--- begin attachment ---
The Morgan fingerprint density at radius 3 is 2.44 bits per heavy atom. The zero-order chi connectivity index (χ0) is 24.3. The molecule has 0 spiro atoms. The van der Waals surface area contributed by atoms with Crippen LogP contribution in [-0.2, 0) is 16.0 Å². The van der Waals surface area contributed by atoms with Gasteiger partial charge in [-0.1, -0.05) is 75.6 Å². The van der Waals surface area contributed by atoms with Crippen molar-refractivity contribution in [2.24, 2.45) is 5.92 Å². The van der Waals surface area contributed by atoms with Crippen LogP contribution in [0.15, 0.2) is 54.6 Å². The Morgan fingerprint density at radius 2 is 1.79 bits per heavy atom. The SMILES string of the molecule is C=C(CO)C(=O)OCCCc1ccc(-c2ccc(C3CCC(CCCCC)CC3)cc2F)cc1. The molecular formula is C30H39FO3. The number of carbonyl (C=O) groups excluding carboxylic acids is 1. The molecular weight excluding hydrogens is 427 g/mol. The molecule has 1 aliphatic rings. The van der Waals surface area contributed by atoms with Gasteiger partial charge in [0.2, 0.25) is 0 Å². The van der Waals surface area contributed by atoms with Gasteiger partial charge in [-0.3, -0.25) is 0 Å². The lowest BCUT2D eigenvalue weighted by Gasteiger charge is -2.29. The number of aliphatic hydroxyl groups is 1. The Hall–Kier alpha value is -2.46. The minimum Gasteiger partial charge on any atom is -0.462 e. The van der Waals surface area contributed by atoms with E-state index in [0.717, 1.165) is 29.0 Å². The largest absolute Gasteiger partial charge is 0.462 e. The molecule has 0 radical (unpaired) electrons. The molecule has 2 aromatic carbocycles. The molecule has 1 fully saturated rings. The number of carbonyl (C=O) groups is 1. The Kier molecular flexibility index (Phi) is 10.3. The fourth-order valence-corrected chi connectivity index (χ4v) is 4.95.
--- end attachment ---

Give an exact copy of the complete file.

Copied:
The Morgan fingerprint density at radius 3 is 2.44 bits per heavy atom. The zero-order chi connectivity index (χ0) is 24.3. The molecule has 0 spiro atoms. The van der Waals surface area contributed by atoms with Crippen LogP contribution in [-0.2, 0) is 16.0 Å². The van der Waals surface area contributed by atoms with Gasteiger partial charge in [-0.1, -0.05) is 75.6 Å². The van der Waals surface area contributed by atoms with Crippen molar-refractivity contribution in [2.24, 2.45) is 5.92 Å². The van der Waals surface area contributed by atoms with Crippen LogP contribution in [0.15, 0.2) is 54.6 Å². The Morgan fingerprint density at radius 2 is 1.79 bits per heavy atom. The SMILES string of the molecule is C=C(CO)C(=O)OCCCc1ccc(-c2ccc(C3CCC(CCCCC)CC3)cc2F)cc1. The molecular formula is C30H39FO3. The number of carbonyl (C=O) groups excluding carboxylic acids is 1. The molecular weight excluding hydrogens is 427 g/mol. The molecule has 1 aliphatic rings. The van der Waals surface area contributed by atoms with Gasteiger partial charge in [0.2, 0.25) is 0 Å². The van der Waals surface area contributed by atoms with Gasteiger partial charge in [-0.3, -0.25) is 0 Å². The lowest BCUT2D eigenvalue weighted by Gasteiger charge is -2.29. The number of aliphatic hydroxyl groups is 1. The Hall–Kier alpha value is -2.46. The minimum Gasteiger partial charge on any atom is -0.462 e. The van der Waals surface area contributed by atoms with E-state index in [0.717, 1.165) is 29.0 Å². The largest absolute Gasteiger partial charge is 0.462 e. The molecule has 0 radical (unpaired) electrons. The molecule has 2 aromatic carbocycles. The molecule has 1 fully saturated rings. The number of carbonyl (C=O) groups is 1. The Kier molecular flexibility index (Phi) is 10.3. The fourth-order valence-corrected chi connectivity index (χ4v) is 4.95.